View, a multi-arts center located in Old Forge, has announced the opening of Myths & Legends of the Adirondacks Vol. 2. The exhibit will run through March 17, 2018.
This is the second volume of an ongoing exhibition series that explores the myths and legends of Upstate New York. Volume 2 features new work by Suzanne Firsching, John Golden, and Doug Jamieson. This exhibition will also include new works from artists participating in Myths & Legends of the Adirondacks Vol. 1, Stephen Fletcher, Greg Klein and Peter Seward. » Continue Reading.
Thirty-five different films, eight special guests, and a 72-hour cell phone film contest just scratches the surface of the 4th annual Lake Champlain International Film Festival (LCIFF).
Housed in the Strand Center Theatre in downtown Plattsburgh, the film festival will continue to draw an international crowd through Sunday, November 5th. » Continue Reading.
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Practice Leave No Trace Principles when visiting the Adirondack Park.
The New York State Department of Environmental Conservation (DEC) has urged outdoor adventurers to suspend exploration of cave and mine sites that may serve as seasonal homes for hibernating bats. Human disturbances are especially harmful to the State’s bat population since the arrival of the disease known as white-nose syndrome, which has killed more than 90 percent of bats at hibernation sites in New York.
All posted notices restricting the use of caves and mines should be followed. If New Yorkers or visitors to the State encounter hibernating bats while underground, DEC encourages them to leave the area as quickly and quietly as possible. » Continue Reading.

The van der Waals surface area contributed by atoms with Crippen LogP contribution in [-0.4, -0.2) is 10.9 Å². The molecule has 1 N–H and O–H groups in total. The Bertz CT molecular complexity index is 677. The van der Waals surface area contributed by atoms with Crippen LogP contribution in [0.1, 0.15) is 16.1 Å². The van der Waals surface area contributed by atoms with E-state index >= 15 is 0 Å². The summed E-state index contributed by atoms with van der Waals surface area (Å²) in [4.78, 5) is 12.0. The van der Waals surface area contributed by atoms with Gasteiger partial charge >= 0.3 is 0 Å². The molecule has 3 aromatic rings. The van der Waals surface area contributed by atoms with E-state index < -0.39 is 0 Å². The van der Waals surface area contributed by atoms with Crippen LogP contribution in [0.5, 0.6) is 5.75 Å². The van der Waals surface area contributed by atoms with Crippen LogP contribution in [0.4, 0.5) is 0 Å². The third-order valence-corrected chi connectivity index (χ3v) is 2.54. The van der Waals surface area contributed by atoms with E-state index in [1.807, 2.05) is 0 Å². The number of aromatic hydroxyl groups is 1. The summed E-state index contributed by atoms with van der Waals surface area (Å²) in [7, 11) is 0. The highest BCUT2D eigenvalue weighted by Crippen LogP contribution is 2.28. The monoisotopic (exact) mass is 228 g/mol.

Adirondack Mountain Rescue, Inc of Clifton Park, New York will be holding a free winter hiking preparedness presentation on November 30th from 6:30 to 8:30 pm at the Clifton Park Halfmoon Library.
The number of accidents in the Adirondacks is on the rise. Each year the number of search and rescue operations performed by the NYS Forest Rangers reaches a new high while the number of Rangers hovers around 133. Some of these operations have a happy ending, however many do not. » Continue Reading.
The American Revolution Round Table: Hudson-Mohawk Valleys is hosting a free event on Saturday, November 11, 2017 from 8 am to 4:15 pm. The Military Theaters of the American Revolution Symposium is based on the book of the same name, Theaters of the American Revolution.
Five experts on the American Revolution will discuss the Northern Theater, the Western Theater, the War at Sea, the Southern Theater, and the Middle Theater. » Continue Reading.
“They own the track so they believe they have the right to store their trains on their track in the Adirondacks. It is unsightly. It’s out of character with the Adirondacks. We don’t own the tracks. There’s a question as to what legal right we have to oppose it. But we oppose it one hundred percent and we are going to do everything we can do to stop the owner from storing the trains on those tracks.” – Governor Andrew Cuomo
So said Governor Andrew Cuomo to media gathered in Glens Falls last week concerning Iowa Pacific/Saratoga-North Creek Railroad (SNCRR) storage of old, supposedly cleaned tanker cars on rails in Minerva, Essex County, close to the designated “Scenic” Boreas River. The underlying land below and on either side of the tracks where tanker cars are being stored is “forever wild” Forest Preserve (Vanderwhacker Mountain Wild Forest). » Continue Reading.